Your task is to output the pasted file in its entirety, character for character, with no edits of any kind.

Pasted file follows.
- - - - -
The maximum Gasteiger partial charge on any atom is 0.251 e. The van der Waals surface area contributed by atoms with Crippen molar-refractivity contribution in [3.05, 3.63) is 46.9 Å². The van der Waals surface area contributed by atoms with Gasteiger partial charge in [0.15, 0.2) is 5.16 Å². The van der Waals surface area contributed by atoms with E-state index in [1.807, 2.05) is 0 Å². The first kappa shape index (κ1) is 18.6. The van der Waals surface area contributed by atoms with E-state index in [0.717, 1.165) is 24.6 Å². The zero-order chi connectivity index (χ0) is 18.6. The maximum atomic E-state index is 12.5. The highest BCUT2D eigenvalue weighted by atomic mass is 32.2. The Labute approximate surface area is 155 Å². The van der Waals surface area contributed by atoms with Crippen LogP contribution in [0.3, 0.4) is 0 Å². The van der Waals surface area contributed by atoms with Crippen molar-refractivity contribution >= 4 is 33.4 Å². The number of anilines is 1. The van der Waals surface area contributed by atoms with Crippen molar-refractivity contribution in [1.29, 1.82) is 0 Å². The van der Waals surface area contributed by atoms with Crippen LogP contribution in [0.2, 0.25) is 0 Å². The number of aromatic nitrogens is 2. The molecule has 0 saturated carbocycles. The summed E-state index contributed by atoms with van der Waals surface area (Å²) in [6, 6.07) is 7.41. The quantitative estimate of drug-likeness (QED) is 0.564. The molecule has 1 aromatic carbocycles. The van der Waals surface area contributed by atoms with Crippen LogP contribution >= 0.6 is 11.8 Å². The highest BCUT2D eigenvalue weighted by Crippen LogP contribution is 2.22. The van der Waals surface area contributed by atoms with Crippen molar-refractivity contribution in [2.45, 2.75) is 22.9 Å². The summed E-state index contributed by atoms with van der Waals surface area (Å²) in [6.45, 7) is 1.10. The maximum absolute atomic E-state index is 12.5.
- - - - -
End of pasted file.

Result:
The maximum Gasteiger partial charge on any atom is 0.251 e. The van der Waals surface area contributed by atoms with Crippen molar-refractivity contribution in [3.05, 3.63) is 46.9 Å². The van der Waals surface area contributed by atoms with Gasteiger partial charge in [0.15, 0.2) is 5.16 Å². The van der Waals surface area contributed by atoms with E-state index in [1.807, 2.05) is 0 Å². The first kappa shape index (κ1) is 18.6. The van der Waals surface area contributed by atoms with E-state index in [0.717, 1.165) is 24.6 Å². The zero-order chi connectivity index (χ0) is 18.6. The maximum atomic E-state index is 12.5. The highest BCUT2D eigenvalue weighted by atomic mass is 32.2. The Labute approximate surface area is 155 Å². The van der Waals surface area contributed by atoms with Crippen LogP contribution in [0.3, 0.4) is 0 Å². The van der Waals surface area contributed by atoms with Crippen molar-refractivity contribution >= 4 is 33.4 Å². The number of anilines is 1. The van der Waals surface area contributed by atoms with Crippen molar-refractivity contribution in [1.29, 1.82) is 0 Å². The van der Waals surface area contributed by atoms with Crippen LogP contribution in [0.2, 0.25) is 0 Å². The number of aromatic nitrogens is 2. The molecule has 0 saturated carbocycles. The summed E-state index contributed by atoms with van der Waals surface area (Å²) in [6, 6.07) is 7.41. The quantitative estimate of drug-likeness (QED) is 0.564. The molecule has 1 aromatic carbocycles. The van der Waals surface area contributed by atoms with Crippen LogP contribution >= 0.6 is 11.8 Å². The highest BCUT2D eigenvalue weighted by Crippen LogP contribution is 2.22. The van der Waals surface area contributed by atoms with Crippen molar-refractivity contribution in [2.45, 2.75) is 22.9 Å². The summed E-state index contributed by atoms with van der Waals surface area (Å²) in [6.45, 7) is 1.10. The maximum absolute atomic E-state index is 12.5.